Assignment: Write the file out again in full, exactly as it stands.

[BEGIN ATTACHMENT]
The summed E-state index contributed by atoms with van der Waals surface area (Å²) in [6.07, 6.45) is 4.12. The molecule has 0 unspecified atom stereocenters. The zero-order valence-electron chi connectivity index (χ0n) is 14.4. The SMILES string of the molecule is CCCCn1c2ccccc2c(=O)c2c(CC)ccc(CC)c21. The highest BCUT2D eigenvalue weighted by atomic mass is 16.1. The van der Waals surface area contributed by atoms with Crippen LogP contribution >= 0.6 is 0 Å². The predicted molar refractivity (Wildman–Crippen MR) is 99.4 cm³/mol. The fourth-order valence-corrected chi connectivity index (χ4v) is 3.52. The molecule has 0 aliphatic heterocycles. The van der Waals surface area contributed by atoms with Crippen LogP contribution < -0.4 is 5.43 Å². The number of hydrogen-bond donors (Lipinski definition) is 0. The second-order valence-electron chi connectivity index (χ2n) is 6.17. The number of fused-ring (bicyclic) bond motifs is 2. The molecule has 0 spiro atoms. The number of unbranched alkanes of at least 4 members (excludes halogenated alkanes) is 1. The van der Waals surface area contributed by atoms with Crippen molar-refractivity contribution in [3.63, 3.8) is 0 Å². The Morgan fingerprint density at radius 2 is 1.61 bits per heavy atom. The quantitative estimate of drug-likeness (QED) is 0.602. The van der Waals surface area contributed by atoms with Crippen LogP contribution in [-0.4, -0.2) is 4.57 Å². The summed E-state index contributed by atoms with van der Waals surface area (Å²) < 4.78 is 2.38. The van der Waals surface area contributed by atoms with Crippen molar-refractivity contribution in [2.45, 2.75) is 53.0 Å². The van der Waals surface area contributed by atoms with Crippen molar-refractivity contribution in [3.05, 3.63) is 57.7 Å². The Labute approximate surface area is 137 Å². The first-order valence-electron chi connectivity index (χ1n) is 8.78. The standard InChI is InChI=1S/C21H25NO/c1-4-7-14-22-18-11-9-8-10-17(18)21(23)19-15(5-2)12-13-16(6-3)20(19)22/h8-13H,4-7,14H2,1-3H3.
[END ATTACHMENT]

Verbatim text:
The summed E-state index contributed by atoms with van der Waals surface area (Å²) in [6.07, 6.45) is 4.12. The molecule has 0 unspecified atom stereocenters. The zero-order valence-electron chi connectivity index (χ0n) is 14.4. The SMILES string of the molecule is CCCCn1c2ccccc2c(=O)c2c(CC)ccc(CC)c21. The highest BCUT2D eigenvalue weighted by atomic mass is 16.1. The van der Waals surface area contributed by atoms with Crippen LogP contribution >= 0.6 is 0 Å². The predicted molar refractivity (Wildman–Crippen MR) is 99.4 cm³/mol. The fourth-order valence-corrected chi connectivity index (χ4v) is 3.52. The molecule has 0 aliphatic heterocycles. The van der Waals surface area contributed by atoms with Crippen LogP contribution < -0.4 is 5.43 Å². The number of hydrogen-bond donors (Lipinski definition) is 0. The second-order valence-electron chi connectivity index (χ2n) is 6.17. The number of fused-ring (bicyclic) bond motifs is 2. The molecule has 0 spiro atoms. The number of unbranched alkanes of at least 4 members (excludes halogenated alkanes) is 1. The van der Waals surface area contributed by atoms with Crippen molar-refractivity contribution in [3.63, 3.8) is 0 Å². The Morgan fingerprint density at radius 2 is 1.61 bits per heavy atom. The quantitative estimate of drug-likeness (QED) is 0.602. The van der Waals surface area contributed by atoms with Crippen LogP contribution in [-0.4, -0.2) is 4.57 Å². The summed E-state index contributed by atoms with van der Waals surface area (Å²) < 4.78 is 2.38. The van der Waals surface area contributed by atoms with Crippen molar-refractivity contribution in [2.45, 2.75) is 53.0 Å². The van der Waals surface area contributed by atoms with Crippen molar-refractivity contribution in [3.05, 3.63) is 57.7 Å². The Labute approximate surface area is 137 Å². The first-order valence-electron chi connectivity index (χ1n) is 8.78. The standard InChI is InChI=1S/C21H25NO/c1-4-7-14-22-18-11-9-8-10-17(18)21(23)19-15(5-2)12-13-16(6-3)20(19)22/h8-13H,4-7,14H2,1-3H3.